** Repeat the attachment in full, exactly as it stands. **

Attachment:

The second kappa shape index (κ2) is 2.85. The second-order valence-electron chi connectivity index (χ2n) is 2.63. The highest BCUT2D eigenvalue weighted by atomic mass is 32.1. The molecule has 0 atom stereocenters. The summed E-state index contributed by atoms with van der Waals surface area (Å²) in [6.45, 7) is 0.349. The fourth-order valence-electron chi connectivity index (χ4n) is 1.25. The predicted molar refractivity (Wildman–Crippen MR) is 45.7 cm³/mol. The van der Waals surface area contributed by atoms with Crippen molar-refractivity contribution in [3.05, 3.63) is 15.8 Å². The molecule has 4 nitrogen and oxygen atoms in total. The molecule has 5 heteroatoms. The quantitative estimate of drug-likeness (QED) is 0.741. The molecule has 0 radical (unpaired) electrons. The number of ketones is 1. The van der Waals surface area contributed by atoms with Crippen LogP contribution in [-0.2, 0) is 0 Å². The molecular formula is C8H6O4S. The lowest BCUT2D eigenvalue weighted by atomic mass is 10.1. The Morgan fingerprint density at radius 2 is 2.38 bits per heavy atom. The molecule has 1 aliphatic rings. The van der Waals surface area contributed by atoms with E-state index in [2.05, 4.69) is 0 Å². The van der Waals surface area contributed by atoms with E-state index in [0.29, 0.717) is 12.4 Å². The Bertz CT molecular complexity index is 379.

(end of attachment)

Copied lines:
The second kappa shape index (κ2) is 2.85. The second-order valence-electron chi connectivity index (χ2n) is 2.63. The highest BCUT2D eigenvalue weighted by atomic mass is 32.1. The molecule has 0 atom stereocenters. The summed E-state index contributed by atoms with van der Waals surface area (Å²) in [6.45, 7) is 0.349. The fourth-order valence-electron chi connectivity index (χ4n) is 1.25. The predicted molar refractivity (Wildman–Crippen MR) is 45.7 cm³/mol. The van der Waals surface area contributed by atoms with Crippen molar-refractivity contribution in [3.05, 3.63) is 15.8 Å². The molecule has 4 nitrogen and oxygen atoms in total. The molecule has 5 heteroatoms. The quantitative estimate of drug-likeness (QED) is 0.741. The molecule has 0 radical (unpaired) electrons. The number of ketones is 1. The van der Waals surface area contributed by atoms with Crippen LogP contribution in [-0.2, 0) is 0 Å². The molecular formula is C8H6O4S. The lowest BCUT2D eigenvalue weighted by atomic mass is 10.1. The Morgan fingerprint density at radius 2 is 2.38 bits per heavy atom. The molecule has 1 aliphatic rings. The van der Waals surface area contributed by atoms with E-state index in [2.05, 4.69) is 0 Å². The van der Waals surface area contributed by atoms with E-state index in [0.29, 0.717) is 12.4 Å². The Bertz CT molecular complexity index is 379.